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It's Getting Late for Ventura's Tate : Center Leads Quest for State Title After Having Watched Pirates Fall Short Twice

March 10, 1994|FERNANDO DOMINGUEZ | TIMES STAFF WRITER

VENTURA — As Whitney Houston's taped rendition of "The Star-Spangled Banner" reverberates through the packed Ventura College gym, Michael Tate breaks from the ranks shortly before the last words ring out and walks past every teammate, slapping and shaking hands.

Neither Tate nor his teammates exchange anything more during the pregame ritual, probably because nothing needs to be said.

The look of determination on Tate's face speaks volumes.

"He is one of our leaders," said Philip Mathews, the Ventura coach. "That intensity is one of the things that impressed me when I saw him play in high school."

It also has made him a favorite with the capacity crowds at Ventura home games, from those who delight in rocking the place after one of his thunderous dunks to the kids who hover near him after games, asking for autographs.

In a town where the Pirate players are almost cult figures, Tate is dutifully revered.

At 6-foot-4 and 210 pounds with a powerfully built body, the sophomore center epitomizes the team's motto of "We Play Hard." He hustles down the floor, sometimes posting low and blowing around a defender with a quick first step for an easy layup or a jam, and always crashing the boards with his outstanding leaping ability and power.

Tate used his muscle and 40-inch vertical leap to average 8.7 rebounds during the regular season and grabbed 44 rebounds in three Southern California regional games. He helped the Pirates advance to the eight-team state tournament that starts tonight and concludes Saturday at the UC Irvine Bren Events Center.

Ventura (34-2), ranked No. 1 in the state, will play a first-round game against Cosumnes River (25-9) tonight at 8.

Without Tate, the Pirates might not have made it this far.

In a hard-fought 83-76 victory over Imperial Valley on Saturday that clinched a berth in the final eight, Tate had 17 rebounds. He had 13 in a 95-66 stomping of Rancho Santiago in the second round and 14 and four blocked shots in a 92-78 win over Harbor in the first round.

"He is probably the second strongest guy on the team behind (forward) Brandon (Jessie)," Mathews said.

For Tate, who averaged 10.7 points during the regular season, making sure the Pirates reached the state tournament was imperative after watching the team stumble when it counted the most the previous two seasons.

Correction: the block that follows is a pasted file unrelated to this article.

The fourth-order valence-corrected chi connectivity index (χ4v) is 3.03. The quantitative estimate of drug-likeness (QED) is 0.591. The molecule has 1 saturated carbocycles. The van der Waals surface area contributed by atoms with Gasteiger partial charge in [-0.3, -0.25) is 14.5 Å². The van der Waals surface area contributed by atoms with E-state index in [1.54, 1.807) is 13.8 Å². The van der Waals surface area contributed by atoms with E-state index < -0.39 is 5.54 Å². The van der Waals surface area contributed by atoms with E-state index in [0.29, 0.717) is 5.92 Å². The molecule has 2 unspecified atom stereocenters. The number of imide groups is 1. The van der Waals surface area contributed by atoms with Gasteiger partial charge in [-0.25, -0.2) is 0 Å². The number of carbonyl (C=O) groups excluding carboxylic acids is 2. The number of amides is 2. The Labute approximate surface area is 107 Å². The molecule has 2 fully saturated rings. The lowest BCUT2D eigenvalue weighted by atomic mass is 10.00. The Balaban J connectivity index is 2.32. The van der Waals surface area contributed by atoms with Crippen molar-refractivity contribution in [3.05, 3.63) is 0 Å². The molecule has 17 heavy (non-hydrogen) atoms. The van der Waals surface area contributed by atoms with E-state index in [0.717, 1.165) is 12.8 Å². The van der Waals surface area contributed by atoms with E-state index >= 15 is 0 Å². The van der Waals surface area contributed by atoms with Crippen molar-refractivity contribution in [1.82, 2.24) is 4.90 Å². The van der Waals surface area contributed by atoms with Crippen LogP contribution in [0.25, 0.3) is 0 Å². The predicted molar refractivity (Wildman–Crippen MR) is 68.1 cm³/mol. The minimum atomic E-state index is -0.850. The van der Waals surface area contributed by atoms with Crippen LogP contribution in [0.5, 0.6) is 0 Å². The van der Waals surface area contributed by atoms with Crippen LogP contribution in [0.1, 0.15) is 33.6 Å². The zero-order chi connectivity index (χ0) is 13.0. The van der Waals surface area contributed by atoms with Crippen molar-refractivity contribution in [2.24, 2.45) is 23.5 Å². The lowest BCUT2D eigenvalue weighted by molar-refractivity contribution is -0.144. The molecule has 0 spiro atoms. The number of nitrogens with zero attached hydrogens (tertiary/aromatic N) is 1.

After leading Fremont High to the state Division I final his senior season in 1990-91, Tate enrolled at Ventura, attracted by the program Mathews had built and by the serene community.

"I had to get away from the area I grew up in," Tate said. "It was getting kind of rough. There was never any pressure for me to join a gang, but there were gangs from other areas that kept coming into our neighborhood. . . . I remember when I was in the ninth grade and a bunch of guys confronted me one day as I was walking home from school. They wanted to start something but I put my feet in motion."

In his first season at Ventura, the Pirates conked out in the state semifinals. He redshirted last season and watched from the bench as the Pirates were upset by Columbia, 97-88, in the state final at the University of San Francisco. Ventura entered with a 37-1 record but left disappointed for the second consecutive season.

"Being there on the bench the whole season was hard," Tate said. "It came down to that last game and I just kept my fingers crossed. I wanted the guys to win it so much but I also wanted to be a part of it. I even cried after the game."

Tate sat out the season because Mathews wanted him to concentrate on accumulating units that would transfer to a four-year school. Besides, the Pirates were loaded with Jessie, three-point specialist Calvin Curry (now at Oklahoma) and Mike King (Cal State Sacramento) in the front line and freshman point guard Joey Ramirez and Stephane Brown (Oregon State) in the backcourt.

"It's all paying off now," Tate said. "I'm graduating in May. I thank (Mathews) for redshirting me one year."

Soon after this season started, however, Tate found himself on the sideline again. A stress fracture of the right ankle, suffered in a tournament game at Moorpark College in early December, forced him out. He returned about a month later, ahead of schedule, and participated in Ventura's school-record 29 consecutive victories.

Since Cuesta snapped the streak with a 72-71 victory at Ventura on Feb. 9, the Pirates have won five in a row and Tate is hoping the string stretches to eight with three more victories in the state tournament. He has played on or seen the last three Ventura teams and believes that this unit could be the one that finally gives the Pirates their second state title and first since 1987.

"My first season, people really didn't expect us to go as far as we did," he said. "I was the tallest guy in the lineup and we didn't have the shooters we had last year. But we proved them wrong. I think we have a real good chance of winning if everyone stays focused. We have a lot of determination. We just need to stay focused."

Nobody will have to remind Tate of that at game time tonight. He'll be ready long before the national anthem is over.

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